The securitization market ignores headwinds
Securitization volume in the first quarter of this fiscal year seems to suggest that the frenetic pace of deal execution seen in January-March of this year is not holding up. But that might not be an accurate predictor of what lies ahead with volumes growing strongly in the first quarter of last fiscal year.
And even though the current macro-economic environment is putting some pressure on the quality of the underlying loans, there is a visible reversal in sentiment and an increase in the proportion of the unsecured loan segment compared to previous quarters.
Macroeconomic risks stem from three “I’s” — income, inflation and interest rates.
Any sequential slowdown in business activity tends to reduce revenue realizations or borrower income.
A spike in inflation raises the costs of running businesses and depletes crucial excess cash that would typically fund monthly liability repayments.
A rising interest rate environment increases the cost of borrowed capital, either in the form of longer terms or in the form of increased installments, putting pressure on already depleted cash reserves.
These headwinds, present since March-April 2022, could potentially weaken the credit quality of some of the underlying loans in the securitization pools, particularly those unsecured.
Certainly, the first quarter volume of Rs 35,000 crore looks good against Rs 6,200 crore and Rs 20,000 crore, respectively, in the corresponding quarters of fiscal 2021 and 2022 (the peak of the first and second waves of the pandemic).
But in fiscal 2020, Q1 volumes were higher, in excess of ~Rs 45,000 crore, as non-bank entities flooded the securitization market to access additional liquidity, following the default. of a major infrastructure financier in September 2018.
At the beginning of the year, the unfavorable macroeconomic climate had translated into caution, as investors expected higher returns.
Many deals remained inconclusive as the originating non-banks were unable to meet or firmly anchor performance expectations.
To be fair, the first few weeks and a few months at the start of any fiscal year are also less turbulent times for the market than the rest of the year.
But in June, the surge in deals amply confirmed the latent demand for quality retail lending assets among investors.
Non-originating banks were dismissed as “negligible”, the impact of the three “I’s” on cash flow and repayment, implying high borrower agility and ability to absorb the shock.
Recovery ratios remained high, not only among secured asset classes such as mortgages and commercial vehicles, but also in the unsecured and microfinance segment. They were also higher than the levels seen during the second wave of the pandemic.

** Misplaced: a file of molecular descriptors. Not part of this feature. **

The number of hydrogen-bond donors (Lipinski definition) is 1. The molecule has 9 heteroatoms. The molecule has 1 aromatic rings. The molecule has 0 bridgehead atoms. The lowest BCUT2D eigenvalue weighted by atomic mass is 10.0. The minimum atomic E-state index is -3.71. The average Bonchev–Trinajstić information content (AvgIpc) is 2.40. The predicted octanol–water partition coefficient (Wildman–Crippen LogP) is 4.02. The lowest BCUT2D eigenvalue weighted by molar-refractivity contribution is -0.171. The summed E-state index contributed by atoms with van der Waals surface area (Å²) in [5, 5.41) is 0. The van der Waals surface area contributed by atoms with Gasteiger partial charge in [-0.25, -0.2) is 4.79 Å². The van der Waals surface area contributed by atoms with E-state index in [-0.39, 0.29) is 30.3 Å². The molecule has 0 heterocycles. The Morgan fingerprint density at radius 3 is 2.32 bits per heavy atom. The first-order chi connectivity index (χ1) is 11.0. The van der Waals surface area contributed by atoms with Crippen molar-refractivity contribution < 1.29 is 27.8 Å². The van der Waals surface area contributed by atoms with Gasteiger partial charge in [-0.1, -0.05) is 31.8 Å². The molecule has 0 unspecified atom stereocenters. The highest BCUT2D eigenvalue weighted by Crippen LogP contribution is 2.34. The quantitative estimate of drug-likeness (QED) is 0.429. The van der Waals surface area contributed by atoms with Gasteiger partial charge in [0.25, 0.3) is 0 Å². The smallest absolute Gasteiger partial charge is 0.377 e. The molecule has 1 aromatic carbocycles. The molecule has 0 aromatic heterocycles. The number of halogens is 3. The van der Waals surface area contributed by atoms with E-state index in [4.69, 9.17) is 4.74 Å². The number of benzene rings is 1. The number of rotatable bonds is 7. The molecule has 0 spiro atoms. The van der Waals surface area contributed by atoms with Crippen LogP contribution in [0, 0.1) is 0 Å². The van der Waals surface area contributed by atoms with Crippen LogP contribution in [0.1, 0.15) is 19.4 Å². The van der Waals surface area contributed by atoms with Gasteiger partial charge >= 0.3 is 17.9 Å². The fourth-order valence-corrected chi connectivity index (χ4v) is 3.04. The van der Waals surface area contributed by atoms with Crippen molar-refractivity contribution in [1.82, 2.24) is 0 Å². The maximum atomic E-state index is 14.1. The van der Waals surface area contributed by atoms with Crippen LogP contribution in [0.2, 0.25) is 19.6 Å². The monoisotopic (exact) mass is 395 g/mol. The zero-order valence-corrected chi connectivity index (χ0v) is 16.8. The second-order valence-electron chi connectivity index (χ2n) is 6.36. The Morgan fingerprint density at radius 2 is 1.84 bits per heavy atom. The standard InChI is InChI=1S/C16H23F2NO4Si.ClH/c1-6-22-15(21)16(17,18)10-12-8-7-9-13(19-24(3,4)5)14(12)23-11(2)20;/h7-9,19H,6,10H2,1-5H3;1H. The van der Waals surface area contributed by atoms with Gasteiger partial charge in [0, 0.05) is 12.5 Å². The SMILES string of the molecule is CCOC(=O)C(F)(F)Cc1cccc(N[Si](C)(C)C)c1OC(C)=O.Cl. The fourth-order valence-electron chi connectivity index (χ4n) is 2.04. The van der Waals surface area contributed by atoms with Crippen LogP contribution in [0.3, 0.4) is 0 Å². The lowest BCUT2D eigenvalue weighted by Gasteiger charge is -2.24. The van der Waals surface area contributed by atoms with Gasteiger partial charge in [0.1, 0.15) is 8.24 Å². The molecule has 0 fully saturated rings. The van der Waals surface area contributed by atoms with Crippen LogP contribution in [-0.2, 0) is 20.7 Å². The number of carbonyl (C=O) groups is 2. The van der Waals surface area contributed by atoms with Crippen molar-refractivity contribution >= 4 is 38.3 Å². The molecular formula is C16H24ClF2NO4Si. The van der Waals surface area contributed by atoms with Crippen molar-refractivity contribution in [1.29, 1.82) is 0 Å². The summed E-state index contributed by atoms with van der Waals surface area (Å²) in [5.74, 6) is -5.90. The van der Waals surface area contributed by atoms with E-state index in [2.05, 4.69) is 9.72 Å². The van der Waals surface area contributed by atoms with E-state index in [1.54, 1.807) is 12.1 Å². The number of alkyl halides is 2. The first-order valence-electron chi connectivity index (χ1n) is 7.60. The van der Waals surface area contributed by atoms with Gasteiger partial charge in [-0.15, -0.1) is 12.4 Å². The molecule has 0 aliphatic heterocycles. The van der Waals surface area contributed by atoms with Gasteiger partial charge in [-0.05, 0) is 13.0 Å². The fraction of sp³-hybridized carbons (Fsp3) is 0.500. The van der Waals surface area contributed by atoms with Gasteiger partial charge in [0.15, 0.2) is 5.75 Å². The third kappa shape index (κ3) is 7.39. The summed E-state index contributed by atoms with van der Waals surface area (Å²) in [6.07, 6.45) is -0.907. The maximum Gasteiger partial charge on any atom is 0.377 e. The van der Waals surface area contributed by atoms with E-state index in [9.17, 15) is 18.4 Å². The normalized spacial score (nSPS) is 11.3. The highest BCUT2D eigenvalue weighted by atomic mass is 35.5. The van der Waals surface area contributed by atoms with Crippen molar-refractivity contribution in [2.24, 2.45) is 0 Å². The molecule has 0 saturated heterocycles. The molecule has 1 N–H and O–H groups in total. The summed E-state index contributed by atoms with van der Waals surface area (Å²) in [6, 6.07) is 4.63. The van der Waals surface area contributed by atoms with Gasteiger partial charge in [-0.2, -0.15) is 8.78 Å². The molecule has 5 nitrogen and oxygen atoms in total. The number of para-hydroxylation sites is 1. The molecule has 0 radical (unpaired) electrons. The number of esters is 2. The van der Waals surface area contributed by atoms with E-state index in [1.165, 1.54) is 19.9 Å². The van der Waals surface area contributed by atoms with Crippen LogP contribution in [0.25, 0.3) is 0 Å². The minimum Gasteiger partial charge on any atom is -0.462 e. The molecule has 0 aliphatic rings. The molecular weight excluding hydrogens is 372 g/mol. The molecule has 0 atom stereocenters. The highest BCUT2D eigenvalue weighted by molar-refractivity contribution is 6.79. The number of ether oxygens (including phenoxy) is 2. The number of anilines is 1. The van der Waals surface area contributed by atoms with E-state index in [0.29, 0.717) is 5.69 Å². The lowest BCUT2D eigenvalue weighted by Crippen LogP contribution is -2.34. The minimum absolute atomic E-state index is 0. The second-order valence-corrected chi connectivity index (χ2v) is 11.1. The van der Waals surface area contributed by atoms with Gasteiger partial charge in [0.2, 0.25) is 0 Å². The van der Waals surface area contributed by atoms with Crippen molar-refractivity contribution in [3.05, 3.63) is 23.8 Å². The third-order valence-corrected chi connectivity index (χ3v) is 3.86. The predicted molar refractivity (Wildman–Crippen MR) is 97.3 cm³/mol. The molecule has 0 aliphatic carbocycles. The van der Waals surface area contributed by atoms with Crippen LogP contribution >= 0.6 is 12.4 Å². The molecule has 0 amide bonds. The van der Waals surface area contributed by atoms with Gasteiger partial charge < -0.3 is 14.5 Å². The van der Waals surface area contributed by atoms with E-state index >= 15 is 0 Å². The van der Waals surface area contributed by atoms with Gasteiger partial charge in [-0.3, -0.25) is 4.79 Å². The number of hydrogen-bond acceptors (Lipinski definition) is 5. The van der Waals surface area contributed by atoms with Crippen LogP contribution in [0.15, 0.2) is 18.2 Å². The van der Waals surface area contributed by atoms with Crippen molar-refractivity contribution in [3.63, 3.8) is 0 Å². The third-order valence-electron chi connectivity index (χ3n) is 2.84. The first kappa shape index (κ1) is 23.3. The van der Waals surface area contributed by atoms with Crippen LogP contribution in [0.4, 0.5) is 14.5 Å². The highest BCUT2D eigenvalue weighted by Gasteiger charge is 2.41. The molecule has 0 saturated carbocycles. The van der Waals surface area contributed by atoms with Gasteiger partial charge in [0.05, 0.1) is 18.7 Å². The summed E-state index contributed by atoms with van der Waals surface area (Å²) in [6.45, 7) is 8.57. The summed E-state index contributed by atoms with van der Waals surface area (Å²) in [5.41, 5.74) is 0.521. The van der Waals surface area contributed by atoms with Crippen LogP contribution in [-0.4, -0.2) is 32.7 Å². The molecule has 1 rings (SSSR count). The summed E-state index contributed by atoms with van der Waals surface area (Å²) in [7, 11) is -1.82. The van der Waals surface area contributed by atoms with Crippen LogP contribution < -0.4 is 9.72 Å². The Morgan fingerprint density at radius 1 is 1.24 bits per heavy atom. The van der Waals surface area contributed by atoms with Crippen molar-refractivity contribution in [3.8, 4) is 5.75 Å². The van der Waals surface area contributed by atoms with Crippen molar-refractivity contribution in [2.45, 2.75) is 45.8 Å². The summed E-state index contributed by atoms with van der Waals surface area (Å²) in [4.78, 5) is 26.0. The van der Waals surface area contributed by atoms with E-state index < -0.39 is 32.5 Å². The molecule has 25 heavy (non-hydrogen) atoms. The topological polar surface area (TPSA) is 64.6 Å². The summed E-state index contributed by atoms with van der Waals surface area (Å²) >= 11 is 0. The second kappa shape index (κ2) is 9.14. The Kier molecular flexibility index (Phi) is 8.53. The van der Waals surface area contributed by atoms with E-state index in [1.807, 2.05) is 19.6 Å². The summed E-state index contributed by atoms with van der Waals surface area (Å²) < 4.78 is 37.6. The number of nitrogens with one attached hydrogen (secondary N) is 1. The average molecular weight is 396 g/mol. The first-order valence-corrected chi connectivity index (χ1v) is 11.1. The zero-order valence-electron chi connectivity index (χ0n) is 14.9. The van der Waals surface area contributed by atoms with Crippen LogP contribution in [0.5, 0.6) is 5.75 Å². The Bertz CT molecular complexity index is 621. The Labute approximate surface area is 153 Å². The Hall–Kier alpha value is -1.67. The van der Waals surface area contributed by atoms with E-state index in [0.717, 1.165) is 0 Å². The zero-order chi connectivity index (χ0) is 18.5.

At the right time, investors’ aversion to new trades eased and the overly cautious environment lifted. Traditional investors renewed their confidence in acquiring new assets and inconclusive negotiations resumed on closing deals as the end of the quarter approached. Even investor groups have remained inactive since the pandemic returned.
Among them, foreign institutions acquired about 17% of all securitized assets this year, with banks and non-banks acquiring the bulk of securitized exposures. Mortgage pools remained the favored asset class, while commercial vehicle loans and gold remained favorites among the non-mortgage space.
Notably, the proportion of unsecured loans, including personal and microfinance loans, jumped from previous quarters. Interest in these had declined during and immediately after the pandemic.
Many of these new transactions were structured with all cash flow from the pool used to meet investors’ obligations, with little or virtually no cash flowing back to the originating non-bank; a modification — technically called “acceleration” — of the usual deal structure to prioritize investor claims.
However, some investors continued to miss out on the action in June 2022. Many of these deals spilled over and went through in July 2022 – another unusual occurrence in this space.
That said, reports of stable pool performance and uninterrupted pool collections continued to ease already diminished fears of an emerging stress.
In the near term, continued macroeconomic stress could test the stamina of retail borrowers to keep their repayments on schedule. In the event of a significant slippage, many market participants who had faith in the strength of the credit quality of retail loans may be forced to retreat to the drawing board.
But the long experience of securitization as a process, the transformation of the borrower-lender interaction since the pandemic, the availability of regular data on portfolios and pools, the refined criteria for loan selection, the legal support of securitized transactions and the continued flow of savings to financial markets are tangible factors that give good reason to believe that the growth of the securitization market will continue.
The opinions expressed above are those of the author.
END OF ARTICLE